_______________________________________________________________

Asked to Serve Again, a Soldier Goes Down Fighting

By Dan Barry

HOLLYWOOD, Md. The sniper fired. It was a clean shot, if there is such a thing. And down for good fell another American soldier.

His name was Sergeant James Dean, but everyone called him Jamie. He was the farm boy who fished, hunted and tossed a horseshoe like nobody else. He was the guy at the end of Toots Bar, nursing a Bud and talking Nascar. He was the driver of that blue Silverado at the red light, his hands on the wheel, his mind on combat horrors that made him moody, angry, withdrawn. Now here he was, another American soldier, dead. Only Sergeant Dean was killed at the front door of his childhood home, the day after Christmas and three weeks before his redeployment, shot by a sniper representing the government for whom he had already risked his life in Afghanistan. His wife and parents received the news not by a knock on the door, but by gunfire in the neighborhood.

“If they had just left him alone,” says his wife, Muriel.

In the summer of 2001, weeks before Sept. 11, Jamie stunned his family by enlisting in the Army; he was 23. A woman had just broken his heart, yes, but he explained that he wanted to experience life beyond installing air conditioners in confining St. Mary’s County. And his younger sister, an Air Force medic, had been talking up the military. From April 2004 to April 2005, Jamie served in Afghanistan, far from the Chesapeake Bay. Now and then he’d talk to family members by telephone. “Just, ‘Hi, I’m fine,’ ” his mother, Elaine, says. “Or, ‘It sucks here.’ ”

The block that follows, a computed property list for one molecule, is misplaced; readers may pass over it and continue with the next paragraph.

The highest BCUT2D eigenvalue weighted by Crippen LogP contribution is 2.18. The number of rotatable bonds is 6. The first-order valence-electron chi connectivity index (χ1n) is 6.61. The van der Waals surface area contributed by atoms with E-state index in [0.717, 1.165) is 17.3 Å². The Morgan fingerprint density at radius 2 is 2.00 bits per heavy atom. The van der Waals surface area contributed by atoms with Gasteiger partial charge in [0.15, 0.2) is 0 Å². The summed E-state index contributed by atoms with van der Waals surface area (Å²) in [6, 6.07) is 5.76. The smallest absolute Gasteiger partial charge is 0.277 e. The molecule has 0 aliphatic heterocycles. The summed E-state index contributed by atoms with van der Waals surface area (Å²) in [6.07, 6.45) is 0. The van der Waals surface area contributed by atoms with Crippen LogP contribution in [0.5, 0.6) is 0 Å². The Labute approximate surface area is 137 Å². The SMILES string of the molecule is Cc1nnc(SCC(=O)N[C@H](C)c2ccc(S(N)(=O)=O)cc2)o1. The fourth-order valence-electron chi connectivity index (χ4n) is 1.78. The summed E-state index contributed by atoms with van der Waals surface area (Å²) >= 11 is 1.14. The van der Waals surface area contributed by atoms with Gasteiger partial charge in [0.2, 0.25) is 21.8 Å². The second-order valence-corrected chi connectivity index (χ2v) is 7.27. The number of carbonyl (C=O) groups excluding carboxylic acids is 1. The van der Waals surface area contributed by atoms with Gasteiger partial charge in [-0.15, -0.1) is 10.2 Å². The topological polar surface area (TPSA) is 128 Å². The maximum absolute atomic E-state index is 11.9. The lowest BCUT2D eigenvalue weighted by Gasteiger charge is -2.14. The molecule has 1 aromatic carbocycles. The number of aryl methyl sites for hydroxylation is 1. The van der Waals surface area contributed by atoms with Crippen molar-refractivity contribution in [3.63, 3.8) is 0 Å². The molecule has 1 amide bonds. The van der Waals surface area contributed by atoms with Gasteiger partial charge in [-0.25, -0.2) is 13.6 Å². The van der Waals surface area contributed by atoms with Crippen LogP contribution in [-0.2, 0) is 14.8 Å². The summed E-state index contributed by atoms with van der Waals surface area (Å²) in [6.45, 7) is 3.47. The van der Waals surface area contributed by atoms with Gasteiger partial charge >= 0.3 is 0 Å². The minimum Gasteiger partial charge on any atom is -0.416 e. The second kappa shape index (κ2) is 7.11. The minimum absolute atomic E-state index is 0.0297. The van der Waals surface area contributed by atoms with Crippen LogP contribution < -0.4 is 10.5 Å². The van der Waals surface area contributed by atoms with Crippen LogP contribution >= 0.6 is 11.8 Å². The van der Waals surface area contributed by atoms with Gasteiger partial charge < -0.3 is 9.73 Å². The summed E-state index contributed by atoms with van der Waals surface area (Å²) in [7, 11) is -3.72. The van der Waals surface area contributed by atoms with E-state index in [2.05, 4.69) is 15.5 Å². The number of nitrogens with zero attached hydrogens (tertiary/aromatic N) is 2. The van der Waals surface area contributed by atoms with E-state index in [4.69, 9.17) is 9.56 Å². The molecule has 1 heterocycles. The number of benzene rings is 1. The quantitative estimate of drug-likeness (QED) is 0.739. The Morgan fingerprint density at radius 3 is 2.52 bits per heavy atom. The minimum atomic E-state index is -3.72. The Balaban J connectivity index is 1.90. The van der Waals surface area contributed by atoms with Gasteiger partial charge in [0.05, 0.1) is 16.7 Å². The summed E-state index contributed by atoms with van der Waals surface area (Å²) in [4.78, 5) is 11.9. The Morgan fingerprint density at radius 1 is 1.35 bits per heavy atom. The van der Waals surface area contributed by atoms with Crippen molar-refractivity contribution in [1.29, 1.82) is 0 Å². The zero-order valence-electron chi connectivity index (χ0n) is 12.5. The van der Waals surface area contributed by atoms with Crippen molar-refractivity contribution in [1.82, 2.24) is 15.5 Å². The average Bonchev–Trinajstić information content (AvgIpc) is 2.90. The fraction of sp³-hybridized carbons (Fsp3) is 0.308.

Jamie came back quieter in the summer of 2005, with “DEAN” tattooed on his upper back and a cobra tattooed on his muscle-defined arm. But he kept private any changes beneath the skin, his mother says. “ ‘You don’t want to know, Mom,’ he would always say.” One night at Toots, while drinking a beer, he met a woman named Muriel whose bluish-green eyes entranced him. The couple became inseparable, cobbling together a family that included her two children, three dogs and a cat. Muriel’s good for Jamie, people said, even without knowing how she was nudging him to get counseling for nightmares so bad they would both wake up soaked in sweat.